Hurricane Irma hit Florida as a Category 4 storm the morning of Sept. 10, 2017, ripping off roofs, flooding coastal cities, and knocking out power to more than 6.8 million people. By Sept. 11, Irma weakened significantly to a tropical storm as it powered north toward Georgia and Alabama. At 11 p.m. later that day, it weakened further to a tropical depression, and by Sept. 13, it had dissipated over western Tennessee.
The storm and its aftermath has killed at least 38 in the Caribbean, 34 in Florida, three in Georgia, four in South Carolina, and one in North Carolina. Irma is the fifth-costliest hurricane to hit the mainland United States, causing an estimated $50 billion in damage, according to the National Hurricane Center.
FAQs: What you need to know about Hurricane Irma
Explore frequently asked questions about Hurricane Irma, and learn how you can help.
- How did Hurricane Irma develop?
- Why is Hurricane Irma a big deal?
- Where did Hurricane Irma hit?
- When did Hurricane Irma hit Florida?
- How much damage did Hurricane Irma cause?
- How has World Vision responded?
- How can I help Hurricane Irma survivors?
How did Hurricane Irma develop?
Hurricane Irma began Aug. 30 near the Cape Verde Islands. It was the ninth named storm and fourth hurricane of the 2017 storm season.
Irma developed from a tropical wave that developed off the West African coast two days earlier. It rapidly strengthened into a Category 2 storm within 24 hours. Irma’s intensity fluctuated in the days to follow and on Sept. 4 became a Category 4 hurricane.
A day later on Sept. 5, it grew to Category 5 strength. Irma wrought catastrophe in Barbuda and parts of the U.S. and British Virgin Islands. Puerto Rico, the Dominican Republic, and Haiti each experienced flooding and heavy damage in some areas, but the storm left much less destruction than expected.
Hurricane Irma downgraded to a Category 4 Sept. 8, but maintained winds around 150 mph. The threshold for a Category 5 is 157 mph. Irma made landfall over mainland Florida early Sept. 10 as a Category 4 hurricane. From there, it weakened significantly to a tropical storm Sept. 11 as it powered north toward Georgia and Alabama. At 11 p.m. later that day, it weakened further to a tropical depression, and by Sept. 13, it had dissipated over western Tennessee.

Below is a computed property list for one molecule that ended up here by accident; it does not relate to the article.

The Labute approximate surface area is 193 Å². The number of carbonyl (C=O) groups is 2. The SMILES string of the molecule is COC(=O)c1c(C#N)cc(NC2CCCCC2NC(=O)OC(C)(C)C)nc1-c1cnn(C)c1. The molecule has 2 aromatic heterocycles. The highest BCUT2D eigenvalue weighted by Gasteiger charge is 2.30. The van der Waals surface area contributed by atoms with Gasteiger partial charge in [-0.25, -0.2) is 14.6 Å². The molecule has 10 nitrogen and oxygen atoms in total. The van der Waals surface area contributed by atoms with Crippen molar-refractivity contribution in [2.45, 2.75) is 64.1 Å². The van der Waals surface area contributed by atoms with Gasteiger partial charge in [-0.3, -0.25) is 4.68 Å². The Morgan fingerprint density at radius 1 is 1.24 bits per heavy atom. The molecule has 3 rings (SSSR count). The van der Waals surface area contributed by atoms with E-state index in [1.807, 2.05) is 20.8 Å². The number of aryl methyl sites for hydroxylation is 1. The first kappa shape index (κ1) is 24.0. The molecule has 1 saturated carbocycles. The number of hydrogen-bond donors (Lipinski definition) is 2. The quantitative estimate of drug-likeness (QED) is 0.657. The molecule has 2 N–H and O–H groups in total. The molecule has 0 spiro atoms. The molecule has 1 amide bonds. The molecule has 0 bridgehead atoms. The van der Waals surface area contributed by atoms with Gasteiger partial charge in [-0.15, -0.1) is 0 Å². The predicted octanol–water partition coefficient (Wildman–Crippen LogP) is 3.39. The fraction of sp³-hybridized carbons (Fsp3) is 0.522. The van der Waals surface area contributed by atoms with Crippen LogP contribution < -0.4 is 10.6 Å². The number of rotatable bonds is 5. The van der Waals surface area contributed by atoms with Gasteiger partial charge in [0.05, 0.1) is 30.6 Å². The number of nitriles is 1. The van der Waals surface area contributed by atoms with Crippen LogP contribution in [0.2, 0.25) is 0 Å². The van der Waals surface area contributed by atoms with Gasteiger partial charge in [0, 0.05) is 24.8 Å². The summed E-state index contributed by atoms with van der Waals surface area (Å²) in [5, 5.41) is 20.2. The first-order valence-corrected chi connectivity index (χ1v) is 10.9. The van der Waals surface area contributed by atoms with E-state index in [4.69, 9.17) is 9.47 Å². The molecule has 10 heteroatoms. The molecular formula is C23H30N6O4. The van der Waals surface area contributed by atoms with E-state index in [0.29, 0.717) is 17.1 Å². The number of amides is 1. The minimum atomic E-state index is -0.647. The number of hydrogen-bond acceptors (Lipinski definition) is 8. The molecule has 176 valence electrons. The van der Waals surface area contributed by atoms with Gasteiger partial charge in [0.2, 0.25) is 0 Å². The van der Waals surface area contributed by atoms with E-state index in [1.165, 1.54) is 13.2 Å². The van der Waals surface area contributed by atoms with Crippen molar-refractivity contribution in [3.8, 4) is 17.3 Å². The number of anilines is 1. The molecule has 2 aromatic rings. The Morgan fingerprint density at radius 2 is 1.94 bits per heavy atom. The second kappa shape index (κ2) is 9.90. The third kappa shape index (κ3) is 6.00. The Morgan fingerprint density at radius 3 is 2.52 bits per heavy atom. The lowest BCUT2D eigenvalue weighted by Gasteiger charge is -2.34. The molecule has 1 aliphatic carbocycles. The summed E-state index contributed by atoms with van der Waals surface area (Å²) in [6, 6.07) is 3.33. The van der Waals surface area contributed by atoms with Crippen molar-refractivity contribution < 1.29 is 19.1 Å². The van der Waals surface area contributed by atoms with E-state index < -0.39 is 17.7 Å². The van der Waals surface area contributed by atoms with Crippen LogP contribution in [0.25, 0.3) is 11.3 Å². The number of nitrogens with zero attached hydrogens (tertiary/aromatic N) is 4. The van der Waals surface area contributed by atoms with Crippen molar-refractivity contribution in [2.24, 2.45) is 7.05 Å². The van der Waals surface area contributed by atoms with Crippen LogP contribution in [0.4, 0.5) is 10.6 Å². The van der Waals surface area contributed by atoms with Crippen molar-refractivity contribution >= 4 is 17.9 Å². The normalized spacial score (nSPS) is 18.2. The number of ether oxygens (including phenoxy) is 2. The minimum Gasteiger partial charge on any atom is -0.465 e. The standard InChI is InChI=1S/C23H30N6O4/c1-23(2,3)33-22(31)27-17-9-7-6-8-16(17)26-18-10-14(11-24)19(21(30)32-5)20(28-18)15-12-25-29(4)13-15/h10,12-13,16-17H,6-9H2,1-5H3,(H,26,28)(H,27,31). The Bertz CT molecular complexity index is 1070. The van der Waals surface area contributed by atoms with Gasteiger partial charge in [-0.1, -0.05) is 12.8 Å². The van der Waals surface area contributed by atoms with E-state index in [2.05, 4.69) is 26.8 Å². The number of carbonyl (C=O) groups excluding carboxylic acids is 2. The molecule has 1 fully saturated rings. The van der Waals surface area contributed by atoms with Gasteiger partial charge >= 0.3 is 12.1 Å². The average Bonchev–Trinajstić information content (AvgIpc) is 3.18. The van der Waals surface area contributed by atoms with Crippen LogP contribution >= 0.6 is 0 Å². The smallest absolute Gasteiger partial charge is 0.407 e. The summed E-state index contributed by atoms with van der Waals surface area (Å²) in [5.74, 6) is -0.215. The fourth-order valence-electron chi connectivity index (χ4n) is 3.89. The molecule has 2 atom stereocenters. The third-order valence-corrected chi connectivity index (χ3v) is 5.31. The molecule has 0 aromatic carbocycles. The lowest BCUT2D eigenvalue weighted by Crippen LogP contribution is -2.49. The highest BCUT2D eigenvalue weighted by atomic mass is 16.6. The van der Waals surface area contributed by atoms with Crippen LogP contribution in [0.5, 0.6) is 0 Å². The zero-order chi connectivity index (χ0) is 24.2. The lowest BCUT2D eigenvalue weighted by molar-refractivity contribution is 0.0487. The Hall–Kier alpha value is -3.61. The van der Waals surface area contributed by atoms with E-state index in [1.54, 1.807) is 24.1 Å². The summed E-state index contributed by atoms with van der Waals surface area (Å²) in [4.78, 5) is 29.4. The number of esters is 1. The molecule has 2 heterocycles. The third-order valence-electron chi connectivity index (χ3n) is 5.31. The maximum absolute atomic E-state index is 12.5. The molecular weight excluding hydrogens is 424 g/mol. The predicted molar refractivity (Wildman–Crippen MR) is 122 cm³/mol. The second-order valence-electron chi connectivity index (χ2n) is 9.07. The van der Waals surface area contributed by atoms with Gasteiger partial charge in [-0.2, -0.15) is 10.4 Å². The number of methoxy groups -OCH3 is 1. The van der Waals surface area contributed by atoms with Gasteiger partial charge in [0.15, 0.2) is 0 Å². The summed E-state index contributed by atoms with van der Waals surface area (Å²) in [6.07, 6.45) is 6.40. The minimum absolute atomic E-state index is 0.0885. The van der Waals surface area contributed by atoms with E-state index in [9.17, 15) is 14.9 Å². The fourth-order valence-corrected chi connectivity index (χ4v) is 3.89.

Hurricane Jose was on Irma’s tail, but weakened to a Category 1 storm before stalling out at sea.
Why is Hurricane Irma a big deal?
Irma is the fifth-costliest hurricane to hit the mainland United States and caused an estimated $50 billion in damage, according to the National Hurricane Center. At one point, Hurricane Irma was the strongest hurricane the National Hurricane Center has ever recorded in the Atlantic outside of the Caribbean Sea and Gulf of Mexico. It was moving as a Category 5 storm, which means it had sustained wind speeds greater than 157 mph. Category 5 storms cause catastrophic damage when they make landfall. Irma hit the Florida Keys as a Category 4 hurricane and then the mainland as a Category 3.
Hurricane Matthew hit the southern part of Haiti as a Category 4 storm Oct. 4, 2016, and the country still hasn’t fully recovered from that devastating system. Projections had it hitting Haiti hard, but the country was spared from severe devastation.
Where did Hurricane Irma hit?
The storm tracked northwest through the Caribbean, along Florida’s west coast and into Georgia, Alabama, Mississippi, South Carolina, eventually dissipating over Tennessee. Here’s a timeline of Hurricane Irma’s path:
Wednesday, Sept. 6:
- Hit Antigua and Barbuda just before 2 a.m. Half of the 100,000 residents of Antigua and Barbuda have had their homes destroyed or heavily damaged.
- Hit St. Martin, Anguilla, St. Kitts, and Nevis around 8 a.m.